ICC or­ders in­terim re­lease of DR Congo’s Bemba

The Phnom Penh Post - - WORLD - Jan Hennop and Mathieu Demesstere

JUDGES on Tues­day or­dered an in­terim con­di­tional re­lease of former Con­golese Vice Pres­i­dent Jean-Pierre Bemba, who was ac­quit­ted last week of war crimes af­ter a decade be­hind bars.

“To­day . . . the In­ter­na­tional Crim­i­nal Court or­dered the in­terim re­lease un­der specific con­di­tions for Mr Jean-Pierre Bemba,”The Hague-based tri­bunal said in a state­ment. “Tak­ing into ac­count all rel­e­vant fac­tors and the cir­cum­stances of the case as a whole, the Trial Cham­ber con­sid­ers that the le­gal re­quire­ments for con­tin­ued de­ten­tion are not met.”

The Con­golese politi­cian was ac­quit­ted on ap­peal on Fri­day by the ICC, which said he could not be held li­able for crimes com­mit­ted by his troops in the Cen­tral African Repub­lic in 20022003. The sur­prise de­ci­sion came af­ter Bemba, 55, had been sen­tenced unan­i­mously to 18 years in 2016 by ICC trial judges af­ter a decade be­hind bars fol­low­ing his ar­rest in Belgium.

Bemba’s in­terim re­lease re­lates to a sep­a­rate case in which he was handed one-year jail sen­tence and fined € 300,000 ($350,000) in 2017 for brib­ing wit­nesses dur­ing his war crimes trial. He lost an ap­peal against that sen­tence and the ICC is yet to de­cide on a new jail term, which car­ries a maximum of five years. Sen­tenc­ing is on July 4.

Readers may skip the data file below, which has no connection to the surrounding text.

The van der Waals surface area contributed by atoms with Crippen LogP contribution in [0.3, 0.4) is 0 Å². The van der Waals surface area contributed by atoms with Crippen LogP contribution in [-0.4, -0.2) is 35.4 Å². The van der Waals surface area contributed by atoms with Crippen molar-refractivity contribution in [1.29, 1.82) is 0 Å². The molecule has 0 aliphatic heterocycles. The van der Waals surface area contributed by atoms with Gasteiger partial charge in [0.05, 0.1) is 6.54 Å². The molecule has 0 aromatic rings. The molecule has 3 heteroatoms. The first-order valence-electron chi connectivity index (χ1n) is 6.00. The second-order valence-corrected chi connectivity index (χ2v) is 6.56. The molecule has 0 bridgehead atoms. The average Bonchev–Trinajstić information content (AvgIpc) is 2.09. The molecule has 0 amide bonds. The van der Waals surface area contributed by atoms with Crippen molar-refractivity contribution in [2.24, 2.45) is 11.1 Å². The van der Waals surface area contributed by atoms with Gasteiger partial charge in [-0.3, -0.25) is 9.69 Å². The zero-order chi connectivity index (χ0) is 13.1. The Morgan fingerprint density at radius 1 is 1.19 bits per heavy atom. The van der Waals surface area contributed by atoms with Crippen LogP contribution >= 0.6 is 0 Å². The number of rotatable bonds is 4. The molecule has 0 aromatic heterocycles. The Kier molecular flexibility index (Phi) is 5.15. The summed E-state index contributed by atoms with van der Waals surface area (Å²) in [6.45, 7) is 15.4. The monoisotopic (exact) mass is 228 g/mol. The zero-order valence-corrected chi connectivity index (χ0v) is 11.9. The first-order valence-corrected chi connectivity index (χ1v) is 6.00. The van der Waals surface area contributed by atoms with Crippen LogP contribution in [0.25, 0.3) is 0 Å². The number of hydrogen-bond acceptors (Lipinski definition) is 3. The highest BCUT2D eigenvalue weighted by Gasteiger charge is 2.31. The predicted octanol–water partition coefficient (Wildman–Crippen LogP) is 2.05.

Bemba’s lawyer Peter Haynes said his client planned to re­turn to Brussels to be united with his wife and five chil­dren. But the ICC’s judges al­lowed the former rebel com­man­der-turned-politi­cian to leave the court’s de­ten­tion unit at a Dutch prison in The Hague only if he ad­hered to strict re­quire­ments.

These in­cluded “sur­ren­der­ing him­self im­me­di­ately to rel­e­vant au­thor­i­ties” if asked by the court, re­frain­ing from mak­ing state­ments on the case, not chang­ing his address with­out prior no­tice and not con­tact­ing any wit­nesses.

The ICC’s judges added the Con­golese politi­cian retroac­tively served “80 per­cent of the maximum pos­si­ble sen­tence” there­fore it was “dis­pro­por­tion­ate to fur­ther de­tain Mr Bemba merely to en­sure his ap­pear­ance for sen­tenc­ing.”

The 18-year sen­tence in Bemba’s main case was the longest ever to be handed down by The Hague-based court. Then, judges found Bemba guilty on five counts of war crimes and crimes against hu­man­ity com­mit­ted by his pri­vate army dur­ing a five-month ram­page in the neigh­bour­ing CAR.

Bemba had sent his mili­tia, the Con­golese Lib­er­a­tion Move­ment – a rebel force he later trans­formed into a po­lit­i­cal or­gan­i­sa­tion – into the DRC’s north­ern neigh­bour in Oc­to­ber 2002 to quash a coup against then-Pres­i­dent AngeFelix Patasse.

The trial was the first be­fore the ICC to fo­cus on sexual vi­o­lence as a weapon of war. It was also the first to de­ter­mine whether a mil­i­tary com­man­der bore re­spon­si­bil­ity for the con­duct of troops un­der his con­trol.

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